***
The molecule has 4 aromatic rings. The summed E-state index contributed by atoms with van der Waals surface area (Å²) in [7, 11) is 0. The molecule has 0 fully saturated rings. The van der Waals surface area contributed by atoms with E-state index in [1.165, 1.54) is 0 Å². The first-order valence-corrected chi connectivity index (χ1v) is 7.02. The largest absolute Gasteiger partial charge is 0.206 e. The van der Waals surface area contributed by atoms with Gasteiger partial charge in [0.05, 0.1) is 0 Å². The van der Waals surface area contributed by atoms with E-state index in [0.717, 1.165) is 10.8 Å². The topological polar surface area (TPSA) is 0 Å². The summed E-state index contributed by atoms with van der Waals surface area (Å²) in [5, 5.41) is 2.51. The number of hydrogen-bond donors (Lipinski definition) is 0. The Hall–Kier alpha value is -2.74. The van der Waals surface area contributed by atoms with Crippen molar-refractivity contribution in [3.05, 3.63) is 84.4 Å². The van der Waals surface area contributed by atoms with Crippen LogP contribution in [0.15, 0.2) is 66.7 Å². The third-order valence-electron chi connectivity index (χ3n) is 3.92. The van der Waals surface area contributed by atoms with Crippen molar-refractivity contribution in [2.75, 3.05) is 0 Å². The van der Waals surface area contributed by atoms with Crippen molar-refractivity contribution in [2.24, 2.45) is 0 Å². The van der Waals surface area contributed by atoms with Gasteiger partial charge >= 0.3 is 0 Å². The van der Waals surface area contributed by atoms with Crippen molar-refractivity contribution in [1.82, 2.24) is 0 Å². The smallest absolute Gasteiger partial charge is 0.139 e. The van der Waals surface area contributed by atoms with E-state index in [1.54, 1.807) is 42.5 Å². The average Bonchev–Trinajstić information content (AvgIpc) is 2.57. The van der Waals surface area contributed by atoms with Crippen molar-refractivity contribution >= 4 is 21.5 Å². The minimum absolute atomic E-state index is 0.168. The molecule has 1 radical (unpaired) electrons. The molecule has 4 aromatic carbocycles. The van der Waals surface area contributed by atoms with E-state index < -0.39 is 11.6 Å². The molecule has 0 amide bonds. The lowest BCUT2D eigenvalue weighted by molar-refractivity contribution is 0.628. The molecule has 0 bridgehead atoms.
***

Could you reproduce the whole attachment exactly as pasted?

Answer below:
The molecule has 4 aromatic rings. The summed E-state index contributed by atoms with van der Waals surface area (Å²) in [7, 11) is 0. The molecule has 0 fully saturated rings. The van der Waals surface area contributed by atoms with E-state index in [1.165, 1.54) is 0 Å². The first-order valence-corrected chi connectivity index (χ1v) is 7.02. The largest absolute Gasteiger partial charge is 0.206 e. The van der Waals surface area contributed by atoms with Gasteiger partial charge in [0.05, 0.1) is 0 Å². The van der Waals surface area contributed by atoms with E-state index in [0.717, 1.165) is 10.8 Å². The topological polar surface area (TPSA) is 0 Å². The summed E-state index contributed by atoms with van der Waals surface area (Å²) in [5, 5.41) is 2.51. The number of hydrogen-bond donors (Lipinski definition) is 0. The Hall–Kier alpha value is -2.74. The van der Waals surface area contributed by atoms with Crippen molar-refractivity contribution in [3.05, 3.63) is 84.4 Å². The van der Waals surface area contributed by atoms with Crippen LogP contribution in [0.15, 0.2) is 66.7 Å². The third-order valence-electron chi connectivity index (χ3n) is 3.92. The van der Waals surface area contributed by atoms with Crippen molar-refractivity contribution in [2.75, 3.05) is 0 Å². The van der Waals surface area contributed by atoms with Crippen molar-refractivity contribution in [2.24, 2.45) is 0 Å². The van der Waals surface area contributed by atoms with Gasteiger partial charge >= 0.3 is 0 Å². The van der Waals surface area contributed by atoms with Crippen molar-refractivity contribution in [1.82, 2.24) is 0 Å². The smallest absolute Gasteiger partial charge is 0.139 e. The van der Waals surface area contributed by atoms with E-state index in [1.54, 1.807) is 42.5 Å². The average Bonchev–Trinajstić information content (AvgIpc) is 2.57. The van der Waals surface area contributed by atoms with Crippen molar-refractivity contribution >= 4 is 21.5 Å². The minimum absolute atomic E-state index is 0.168. The molecule has 1 radical (unpaired) electrons. The molecule has 4 aromatic carbocycles. The van der Waals surface area contributed by atoms with E-state index < -0.39 is 11.6 Å². The molecule has 0 amide bonds. The lowest BCUT2D eigenvalue weighted by molar-refractivity contribution is 0.628. The molecule has 0 bridgehead atoms.